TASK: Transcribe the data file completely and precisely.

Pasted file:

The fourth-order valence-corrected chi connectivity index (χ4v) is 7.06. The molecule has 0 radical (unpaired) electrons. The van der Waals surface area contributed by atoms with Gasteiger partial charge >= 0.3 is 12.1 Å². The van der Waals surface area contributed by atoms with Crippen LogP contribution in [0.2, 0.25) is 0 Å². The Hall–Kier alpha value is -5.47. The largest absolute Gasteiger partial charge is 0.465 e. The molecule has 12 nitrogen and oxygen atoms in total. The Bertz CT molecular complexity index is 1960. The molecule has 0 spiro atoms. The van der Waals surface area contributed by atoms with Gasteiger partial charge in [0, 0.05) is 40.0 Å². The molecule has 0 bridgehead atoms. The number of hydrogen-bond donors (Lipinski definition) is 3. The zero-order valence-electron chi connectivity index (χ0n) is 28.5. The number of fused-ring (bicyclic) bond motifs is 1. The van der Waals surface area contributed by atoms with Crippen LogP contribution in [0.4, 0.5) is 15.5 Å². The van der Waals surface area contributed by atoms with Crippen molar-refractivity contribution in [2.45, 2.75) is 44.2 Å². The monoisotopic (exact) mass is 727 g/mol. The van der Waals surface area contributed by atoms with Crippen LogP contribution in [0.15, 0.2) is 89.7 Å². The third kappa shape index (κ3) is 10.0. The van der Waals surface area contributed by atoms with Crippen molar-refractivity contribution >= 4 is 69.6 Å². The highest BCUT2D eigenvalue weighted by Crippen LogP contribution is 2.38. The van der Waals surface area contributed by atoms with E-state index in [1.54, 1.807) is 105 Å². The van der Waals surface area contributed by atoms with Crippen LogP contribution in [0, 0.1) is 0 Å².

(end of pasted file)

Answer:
The fourth-order valence-corrected chi connectivity index (χ4v) is 7.06. The molecule has 0 radical (unpaired) electrons. The van der Waals surface area contributed by atoms with Gasteiger partial charge >= 0.3 is 12.1 Å². The van der Waals surface area contributed by atoms with Crippen LogP contribution in [0.2, 0.25) is 0 Å². The Hall–Kier alpha value is -5.47. The largest absolute Gasteiger partial charge is 0.465 e. The molecule has 12 nitrogen and oxygen atoms in total. The Bertz CT molecular complexity index is 1960. The molecule has 0 spiro atoms. The van der Waals surface area contributed by atoms with Gasteiger partial charge in [0, 0.05) is 40.0 Å². The molecule has 0 bridgehead atoms. The number of hydrogen-bond donors (Lipinski definition) is 3. The zero-order valence-electron chi connectivity index (χ0n) is 28.5. The number of fused-ring (bicyclic) bond motifs is 1. The van der Waals surface area contributed by atoms with Crippen LogP contribution in [0.4, 0.5) is 15.5 Å². The van der Waals surface area contributed by atoms with Crippen molar-refractivity contribution in [2.45, 2.75) is 44.2 Å². The monoisotopic (exact) mass is 727 g/mol. The van der Waals surface area contributed by atoms with Crippen LogP contribution in [0.15, 0.2) is 89.7 Å². The third kappa shape index (κ3) is 10.0. The van der Waals surface area contributed by atoms with Crippen molar-refractivity contribution >= 4 is 69.6 Å². The highest BCUT2D eigenvalue weighted by Crippen LogP contribution is 2.38. The van der Waals surface area contributed by atoms with E-state index in [1.54, 1.807) is 105 Å². The van der Waals surface area contributed by atoms with Crippen LogP contribution in [0, 0.1) is 0 Å².